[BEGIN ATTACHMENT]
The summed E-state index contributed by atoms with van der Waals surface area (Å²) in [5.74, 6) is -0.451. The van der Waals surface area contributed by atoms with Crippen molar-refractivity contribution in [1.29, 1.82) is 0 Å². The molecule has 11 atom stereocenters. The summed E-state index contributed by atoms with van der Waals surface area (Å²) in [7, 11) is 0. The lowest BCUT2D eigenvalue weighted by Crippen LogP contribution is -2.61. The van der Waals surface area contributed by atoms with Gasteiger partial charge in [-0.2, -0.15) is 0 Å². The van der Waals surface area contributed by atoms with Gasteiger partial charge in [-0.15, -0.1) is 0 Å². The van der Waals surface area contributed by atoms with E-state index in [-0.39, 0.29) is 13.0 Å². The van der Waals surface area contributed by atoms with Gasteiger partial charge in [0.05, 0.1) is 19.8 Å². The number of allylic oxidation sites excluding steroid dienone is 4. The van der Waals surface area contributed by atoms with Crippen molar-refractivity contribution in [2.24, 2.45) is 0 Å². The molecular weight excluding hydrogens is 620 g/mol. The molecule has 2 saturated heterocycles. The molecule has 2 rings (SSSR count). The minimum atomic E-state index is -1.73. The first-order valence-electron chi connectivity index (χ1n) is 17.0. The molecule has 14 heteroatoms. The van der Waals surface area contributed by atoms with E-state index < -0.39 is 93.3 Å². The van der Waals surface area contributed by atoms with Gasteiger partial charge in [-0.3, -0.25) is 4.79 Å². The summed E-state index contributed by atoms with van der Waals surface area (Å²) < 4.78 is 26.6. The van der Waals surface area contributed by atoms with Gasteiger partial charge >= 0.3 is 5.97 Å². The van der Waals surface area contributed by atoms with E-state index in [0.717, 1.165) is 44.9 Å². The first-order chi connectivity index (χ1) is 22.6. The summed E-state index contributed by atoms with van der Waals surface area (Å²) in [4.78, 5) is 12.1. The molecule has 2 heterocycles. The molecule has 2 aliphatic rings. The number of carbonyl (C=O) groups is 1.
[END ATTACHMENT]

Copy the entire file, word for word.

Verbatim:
The summed E-state index contributed by atoms with van der Waals surface area (Å²) in [5.74, 6) is -0.451. The van der Waals surface area contributed by atoms with Crippen molar-refractivity contribution in [1.29, 1.82) is 0 Å². The molecule has 11 atom stereocenters. The summed E-state index contributed by atoms with van der Waals surface area (Å²) in [7, 11) is 0. The lowest BCUT2D eigenvalue weighted by Crippen LogP contribution is -2.61. The van der Waals surface area contributed by atoms with Gasteiger partial charge in [-0.2, -0.15) is 0 Å². The van der Waals surface area contributed by atoms with Gasteiger partial charge in [-0.15, -0.1) is 0 Å². The van der Waals surface area contributed by atoms with E-state index in [-0.39, 0.29) is 13.0 Å². The van der Waals surface area contributed by atoms with Gasteiger partial charge in [0.05, 0.1) is 19.8 Å². The number of allylic oxidation sites excluding steroid dienone is 4. The van der Waals surface area contributed by atoms with Crippen molar-refractivity contribution in [2.24, 2.45) is 0 Å². The molecular weight excluding hydrogens is 620 g/mol. The molecule has 2 saturated heterocycles. The molecule has 2 rings (SSSR count). The minimum atomic E-state index is -1.73. The first-order valence-electron chi connectivity index (χ1n) is 17.0. The molecule has 14 heteroatoms. The van der Waals surface area contributed by atoms with E-state index < -0.39 is 93.3 Å². The van der Waals surface area contributed by atoms with Gasteiger partial charge in [-0.3, -0.25) is 4.79 Å². The summed E-state index contributed by atoms with van der Waals surface area (Å²) < 4.78 is 26.6. The van der Waals surface area contributed by atoms with Gasteiger partial charge >= 0.3 is 5.97 Å². The van der Waals surface area contributed by atoms with E-state index in [0.717, 1.165) is 44.9 Å². The first-order chi connectivity index (χ1) is 22.6. The summed E-state index contributed by atoms with van der Waals surface area (Å²) in [4.78, 5) is 12.1. The molecule has 2 heterocycles. The molecule has 2 aliphatic rings. The number of carbonyl (C=O) groups is 1.